The LOC has partnered with the Geospatial Information & Technology Association (GITA). Based locally in Aurora, Colorado, GITA has organized successful geospatial-oriented conferences since 1982, including its own Geospatial Infrastructure Solutions Conference (formerly an annual conference), which attracts several thousand people, as well as conferences on behalf of other groups, including the GeoWeb conference in Vancouver for the past five years. Ron Lake, Chairman and CEO of Galdos and organizer of the GeoWeb conference, says in his letter of support "I am confident that the addition of GITA to the FOSS4G conference will pay dividends and result in an efficient and smoothly run event.” GITA's excellence in managing conference logistics will allow the LOC to focus entirely on the conference program and help ensure the financial success of FOSS4G 2011. We also wanted to be clear that GITA will not be involved in program content decisions. All program decisions will be the responsibility of the LOC. This will ensure that there are no potential conflicts or dilution of focus on open source content, due to the fact that GITA also has involvement with closed source geospatial software companies. Further, GITA will openly share all conference related materials in source format. The only restriction being that if we choose to leverage GITA's mailing list to help market the conference, information about only the respondents to such marketing will be shared with OSgeo. Two preliminary budgets are provided based on different levels of attendance. Both budgets propose an early registration cost of $595 and regular registration of $695. These figure assumes that the same sponsorship levels of the previous FOSS4G Conference can be maintained.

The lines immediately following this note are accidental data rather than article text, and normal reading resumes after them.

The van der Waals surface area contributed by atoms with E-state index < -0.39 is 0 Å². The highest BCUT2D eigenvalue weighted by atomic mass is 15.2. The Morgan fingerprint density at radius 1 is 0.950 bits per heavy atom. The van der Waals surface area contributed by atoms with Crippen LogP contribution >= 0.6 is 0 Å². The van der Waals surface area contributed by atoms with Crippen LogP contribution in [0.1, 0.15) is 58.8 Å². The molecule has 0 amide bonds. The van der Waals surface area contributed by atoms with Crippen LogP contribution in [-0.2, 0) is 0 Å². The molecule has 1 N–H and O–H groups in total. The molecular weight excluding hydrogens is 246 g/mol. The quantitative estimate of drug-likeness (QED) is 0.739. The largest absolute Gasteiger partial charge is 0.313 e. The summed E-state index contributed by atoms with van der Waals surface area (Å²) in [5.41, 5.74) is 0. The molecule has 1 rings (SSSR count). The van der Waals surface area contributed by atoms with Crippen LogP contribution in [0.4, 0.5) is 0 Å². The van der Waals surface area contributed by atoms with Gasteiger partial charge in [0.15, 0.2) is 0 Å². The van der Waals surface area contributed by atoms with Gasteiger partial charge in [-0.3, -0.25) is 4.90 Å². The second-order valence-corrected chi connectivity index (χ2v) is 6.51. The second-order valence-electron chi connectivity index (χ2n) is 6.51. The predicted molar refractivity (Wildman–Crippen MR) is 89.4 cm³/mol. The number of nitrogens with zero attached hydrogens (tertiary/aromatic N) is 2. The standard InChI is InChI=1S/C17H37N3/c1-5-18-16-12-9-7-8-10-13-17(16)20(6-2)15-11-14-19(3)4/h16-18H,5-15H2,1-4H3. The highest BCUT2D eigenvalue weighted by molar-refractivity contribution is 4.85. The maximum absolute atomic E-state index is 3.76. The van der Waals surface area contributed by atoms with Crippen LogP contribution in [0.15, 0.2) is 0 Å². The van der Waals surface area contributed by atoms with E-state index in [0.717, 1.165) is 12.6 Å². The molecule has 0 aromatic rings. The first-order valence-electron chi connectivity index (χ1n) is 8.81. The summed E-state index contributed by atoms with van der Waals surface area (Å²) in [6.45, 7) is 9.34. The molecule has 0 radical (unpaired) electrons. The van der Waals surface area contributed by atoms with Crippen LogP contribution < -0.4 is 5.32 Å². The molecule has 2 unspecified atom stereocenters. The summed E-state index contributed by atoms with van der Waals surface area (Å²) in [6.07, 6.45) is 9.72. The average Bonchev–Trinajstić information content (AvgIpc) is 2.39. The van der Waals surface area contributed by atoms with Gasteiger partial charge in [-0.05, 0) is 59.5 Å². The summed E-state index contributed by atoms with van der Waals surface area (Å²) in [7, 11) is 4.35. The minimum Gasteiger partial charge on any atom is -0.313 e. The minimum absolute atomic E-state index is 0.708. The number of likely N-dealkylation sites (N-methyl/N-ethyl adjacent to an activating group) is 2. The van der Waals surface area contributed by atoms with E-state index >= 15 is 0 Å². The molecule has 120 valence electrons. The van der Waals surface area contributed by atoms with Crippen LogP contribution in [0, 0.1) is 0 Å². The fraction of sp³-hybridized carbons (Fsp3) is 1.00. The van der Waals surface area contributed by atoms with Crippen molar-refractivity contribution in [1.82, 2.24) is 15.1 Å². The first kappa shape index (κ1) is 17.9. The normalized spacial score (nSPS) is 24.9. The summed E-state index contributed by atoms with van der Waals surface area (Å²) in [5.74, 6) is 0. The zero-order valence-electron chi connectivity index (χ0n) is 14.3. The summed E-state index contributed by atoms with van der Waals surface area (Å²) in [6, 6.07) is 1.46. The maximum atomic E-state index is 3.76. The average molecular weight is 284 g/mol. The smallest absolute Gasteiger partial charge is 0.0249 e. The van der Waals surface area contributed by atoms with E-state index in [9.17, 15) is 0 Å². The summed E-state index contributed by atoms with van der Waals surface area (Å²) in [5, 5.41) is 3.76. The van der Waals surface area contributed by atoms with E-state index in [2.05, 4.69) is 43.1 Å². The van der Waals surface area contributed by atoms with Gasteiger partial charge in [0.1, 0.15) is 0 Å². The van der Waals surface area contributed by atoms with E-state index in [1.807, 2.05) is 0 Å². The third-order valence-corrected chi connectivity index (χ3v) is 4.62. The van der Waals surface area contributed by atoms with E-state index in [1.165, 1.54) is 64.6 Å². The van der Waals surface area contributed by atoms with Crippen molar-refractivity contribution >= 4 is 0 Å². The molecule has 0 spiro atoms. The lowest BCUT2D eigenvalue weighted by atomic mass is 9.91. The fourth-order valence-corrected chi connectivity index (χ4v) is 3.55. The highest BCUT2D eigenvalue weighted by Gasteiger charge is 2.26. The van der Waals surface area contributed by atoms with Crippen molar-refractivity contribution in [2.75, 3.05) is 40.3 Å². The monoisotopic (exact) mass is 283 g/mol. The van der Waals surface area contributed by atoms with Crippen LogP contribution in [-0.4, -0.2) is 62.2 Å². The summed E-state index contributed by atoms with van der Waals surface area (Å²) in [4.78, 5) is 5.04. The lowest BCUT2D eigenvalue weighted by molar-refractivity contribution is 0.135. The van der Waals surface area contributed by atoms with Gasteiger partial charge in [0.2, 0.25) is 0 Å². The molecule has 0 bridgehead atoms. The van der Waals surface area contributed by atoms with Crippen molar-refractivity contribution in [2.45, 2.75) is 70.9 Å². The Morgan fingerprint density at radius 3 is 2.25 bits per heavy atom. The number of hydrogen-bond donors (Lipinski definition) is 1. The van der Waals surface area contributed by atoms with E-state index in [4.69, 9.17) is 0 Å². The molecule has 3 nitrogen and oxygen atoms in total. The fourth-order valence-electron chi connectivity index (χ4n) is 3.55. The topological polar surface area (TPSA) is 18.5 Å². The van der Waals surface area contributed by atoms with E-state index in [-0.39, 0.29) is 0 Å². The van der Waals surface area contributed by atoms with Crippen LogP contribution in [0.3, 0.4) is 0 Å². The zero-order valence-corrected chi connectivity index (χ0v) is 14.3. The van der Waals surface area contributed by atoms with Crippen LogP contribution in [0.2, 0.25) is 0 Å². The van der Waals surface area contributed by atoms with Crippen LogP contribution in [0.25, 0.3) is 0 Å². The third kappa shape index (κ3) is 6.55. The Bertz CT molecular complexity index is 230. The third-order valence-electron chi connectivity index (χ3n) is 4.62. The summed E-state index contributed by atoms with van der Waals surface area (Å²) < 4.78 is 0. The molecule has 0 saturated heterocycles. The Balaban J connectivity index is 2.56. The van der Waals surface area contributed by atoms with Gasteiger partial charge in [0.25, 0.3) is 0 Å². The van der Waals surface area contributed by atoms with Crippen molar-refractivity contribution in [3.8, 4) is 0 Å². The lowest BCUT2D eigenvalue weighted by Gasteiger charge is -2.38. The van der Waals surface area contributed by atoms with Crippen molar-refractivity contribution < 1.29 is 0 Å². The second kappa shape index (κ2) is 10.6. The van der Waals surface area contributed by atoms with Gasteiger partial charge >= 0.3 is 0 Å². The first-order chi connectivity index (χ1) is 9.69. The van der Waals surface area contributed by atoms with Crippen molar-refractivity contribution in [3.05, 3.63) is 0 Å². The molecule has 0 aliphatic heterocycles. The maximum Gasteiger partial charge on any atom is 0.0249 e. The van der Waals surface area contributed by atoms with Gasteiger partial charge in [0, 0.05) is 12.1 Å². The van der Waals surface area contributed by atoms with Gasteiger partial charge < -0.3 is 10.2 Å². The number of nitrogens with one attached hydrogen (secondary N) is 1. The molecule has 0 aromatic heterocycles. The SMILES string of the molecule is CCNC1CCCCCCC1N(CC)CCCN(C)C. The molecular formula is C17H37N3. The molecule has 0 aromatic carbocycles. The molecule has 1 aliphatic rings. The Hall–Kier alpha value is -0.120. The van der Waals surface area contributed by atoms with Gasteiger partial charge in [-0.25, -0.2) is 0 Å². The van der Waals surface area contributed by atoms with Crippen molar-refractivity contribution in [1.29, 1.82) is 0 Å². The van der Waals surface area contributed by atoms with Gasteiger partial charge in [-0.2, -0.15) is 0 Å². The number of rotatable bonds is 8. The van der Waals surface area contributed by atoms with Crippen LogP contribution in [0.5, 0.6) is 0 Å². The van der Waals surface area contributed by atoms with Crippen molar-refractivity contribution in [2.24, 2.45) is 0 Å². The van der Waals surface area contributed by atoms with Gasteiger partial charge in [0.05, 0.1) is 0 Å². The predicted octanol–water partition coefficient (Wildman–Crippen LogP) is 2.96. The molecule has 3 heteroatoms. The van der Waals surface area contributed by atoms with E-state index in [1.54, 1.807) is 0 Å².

Attendee fees could be lowered if OSgeo or another party could guarantee a portion of the budget for sponsorships. We believe that we have a good opportunity to exceed this target attendance figure.

We plan two significant focus areas for the conference. One is that we will ensure that the conference includes a significant amount of content on the subject of open data, a critical topic that has been under-represented at previous conferences. The second is that we will make strong efforts to attract geospatial users of non-open source systems, both through our marketing and provision of suitable content. Both of these focus areas are discussed in more detail in the proposal.

Denver LOC and the Colorado Front Range is ready to show the world how great Free and Open Source Software for Geospatial can be with a world-class conference in 2011. We look forward to the opportunity.

Yours truly,

Eric B. Wolf for the Denver Organizing Committee